See "Archie's Betty," a documentary film by Gerald Peary.

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While all the folks at Archie Comics were drumming up publicity for the “new” Archie (No.1 arrived in July), co-publisher Nancy Silberkleit advanced her anti-bullying campaign into the comic-con realm. Her first overt effort in this campaign was publishing her “heartfelt comic book, Rise Again,” penciled by the late Stan Goldberg and written by John Wilcox. Then she organized the first White Plains (NY) comic-con with an anti-bullying theme, “It’s Time.”

Rise Above full cover“My idea behind this con was to emphasize the anti-bully message,” she wrote me. “Many organizations are working very hard to stop person-to-person as well as group acts of bullying. Any individual or group that acts to target an individual with aggression or creates an environment of humiliation is wrong. For the past decade there has been a very strong vocal movement to put an end to all of that and to understand the behavior so when it starts we know how not to let it escalate. Personally I promote graphic literacy as a way to communicate tough topics such as bullying. The rich graphics are filled with information that can prompt the reader to internalize the visual information and begin to form their owns values in a manner that makes sense to themselves.”

Being, now, in the comics industry for six years, Silberkleit has connections that she reached out to, asking them to attend the White Plains fandango—“and bring along their talents and utilize their graphics to communicate anti- bullying messages.”

Stan Lee helped out by recording a brief but forceful (everything Stan says is forcefully said) message on video, which was played throughout the day. At least 25 comic book artists and creators joined in — including artists from Papercutz, Archie Comics, Beetle Bailey Comics, Valiant and others. Three panel discussions were featured, examining how comic books are made and how they can benefit learning.

The Con convened May 16 on the upper floor of the White Plains Public Library, and it was, according to exhibiting artist J.M. DeSantis, “packed with people for a good portion of the day, and even the mayor of White Plains (Thomas Roach) came down to meet all of the artists and vendors. I have to honestly say, of all the conventions I have been to, this one seemed to have the largest outpouring of support for those who were exhibiting at the show.”

Another of the exhibiting artists, Michelle Witchipoo, reported that “the moment the doors opened, the entire library was packed. The crowds got to see indie artists, panels and a tiny bit of cosplay. The purpose of this comic con was to raise awareness for bullying.”

The Con was “well organized,” DeSantis said, “ — especially considering this was its first year. I attribute that both to Ms. Silberkleit’s desire to make everyone feel comfortable and at home. She even, personally, stopped by everyone’s table to check on how they were doing with an offer of refreshments—unheard of at a convention, though it would be great if more con hosts did this, in some form or another. Also, there was the obviously wonderful advice and support she received from my friend, Ray Felix (yes, the same guy who runs Bronx Heroes), who was honored with an award at the culmination of the show because of his help organizing the convention.”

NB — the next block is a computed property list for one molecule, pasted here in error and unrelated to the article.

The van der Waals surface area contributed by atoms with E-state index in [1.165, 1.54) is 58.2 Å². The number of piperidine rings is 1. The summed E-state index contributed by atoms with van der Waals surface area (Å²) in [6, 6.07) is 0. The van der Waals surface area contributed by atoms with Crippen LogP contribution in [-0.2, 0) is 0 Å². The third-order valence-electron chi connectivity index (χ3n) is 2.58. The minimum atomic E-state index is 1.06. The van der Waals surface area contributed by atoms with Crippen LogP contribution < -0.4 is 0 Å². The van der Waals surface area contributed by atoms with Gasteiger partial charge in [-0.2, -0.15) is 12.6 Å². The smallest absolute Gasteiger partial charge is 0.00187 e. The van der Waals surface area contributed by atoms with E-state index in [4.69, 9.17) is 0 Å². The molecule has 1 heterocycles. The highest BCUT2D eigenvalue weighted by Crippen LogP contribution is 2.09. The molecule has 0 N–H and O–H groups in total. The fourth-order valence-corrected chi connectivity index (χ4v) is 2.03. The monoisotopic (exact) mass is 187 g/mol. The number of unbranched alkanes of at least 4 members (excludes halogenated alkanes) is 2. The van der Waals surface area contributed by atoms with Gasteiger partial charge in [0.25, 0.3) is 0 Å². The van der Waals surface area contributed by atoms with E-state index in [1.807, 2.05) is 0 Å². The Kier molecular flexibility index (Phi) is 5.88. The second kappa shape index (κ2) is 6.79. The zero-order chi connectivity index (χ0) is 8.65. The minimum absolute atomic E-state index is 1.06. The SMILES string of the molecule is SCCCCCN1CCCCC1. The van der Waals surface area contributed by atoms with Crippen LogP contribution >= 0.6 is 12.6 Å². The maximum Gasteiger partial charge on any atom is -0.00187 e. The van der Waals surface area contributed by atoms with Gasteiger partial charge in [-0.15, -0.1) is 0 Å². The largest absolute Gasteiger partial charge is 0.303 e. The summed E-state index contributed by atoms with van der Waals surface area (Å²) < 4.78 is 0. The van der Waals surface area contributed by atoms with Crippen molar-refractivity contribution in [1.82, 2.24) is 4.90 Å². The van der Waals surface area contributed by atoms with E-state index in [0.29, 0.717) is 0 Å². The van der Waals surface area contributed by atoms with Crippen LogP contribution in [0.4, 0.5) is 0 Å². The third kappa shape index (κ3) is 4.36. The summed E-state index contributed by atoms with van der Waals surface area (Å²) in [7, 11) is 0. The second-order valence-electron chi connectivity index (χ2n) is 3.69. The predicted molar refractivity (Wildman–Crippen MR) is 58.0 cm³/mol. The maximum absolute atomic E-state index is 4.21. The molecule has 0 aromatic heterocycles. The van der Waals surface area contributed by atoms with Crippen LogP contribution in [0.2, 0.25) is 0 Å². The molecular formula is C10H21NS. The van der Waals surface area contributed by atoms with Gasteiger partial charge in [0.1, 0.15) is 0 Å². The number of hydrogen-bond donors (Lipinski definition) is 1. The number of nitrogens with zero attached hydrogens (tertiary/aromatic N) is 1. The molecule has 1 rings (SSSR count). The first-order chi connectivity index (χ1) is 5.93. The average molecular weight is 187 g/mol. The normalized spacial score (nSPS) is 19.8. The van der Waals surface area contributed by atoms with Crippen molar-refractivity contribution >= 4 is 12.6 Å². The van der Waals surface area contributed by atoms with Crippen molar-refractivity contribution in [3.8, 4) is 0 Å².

DeSantis reported that she was pleased at the number of people who attended (an unspecified number but enough, as she says, to keep the venue packed all day long) and is glad to know that the Con will return next year.

For more Rants & Raves with its comics news and reviews, gossip and cartooning lore, visit www.RCHarvey.com


This One Summer cover
In early October came Banned Books Week, for which the American Library Association’s Office for Intellectual Freedom produces its annual “Top Ten Most Frequently Challenged Books” list. Three graphic novels are on this year’s edition: Marjane Satrapi’s Persepolis (its offense: gambling, bad language, political viewpoint), Raina Telgemeier’s Drama (candid depiction of homosexuality, “a very chaste scene of two boys kissing”), and This One Summer by Marilko and JilllianTamaki (miscarriage, teen pregnancy, profanity)—all books “marked by both high quality and high popularity,” said Michael Cavna at ComicRiffs, “the latter certainly a function in drawing fire.”

While it is alarming to notice how frequently graphic novels that are popular with young readers are making the ALA list, this year’s roster is based upon only 311 complaints “made formally in writing.” That’s not a big number, 311, out of the millions of books being read by millions of young people. Still, it’s sad to realize how active and dedicated some would-be censors are.

For more Rants & Raves with its comics news and reviews, gossip and cartooning lore, visit www.RCHarvey.com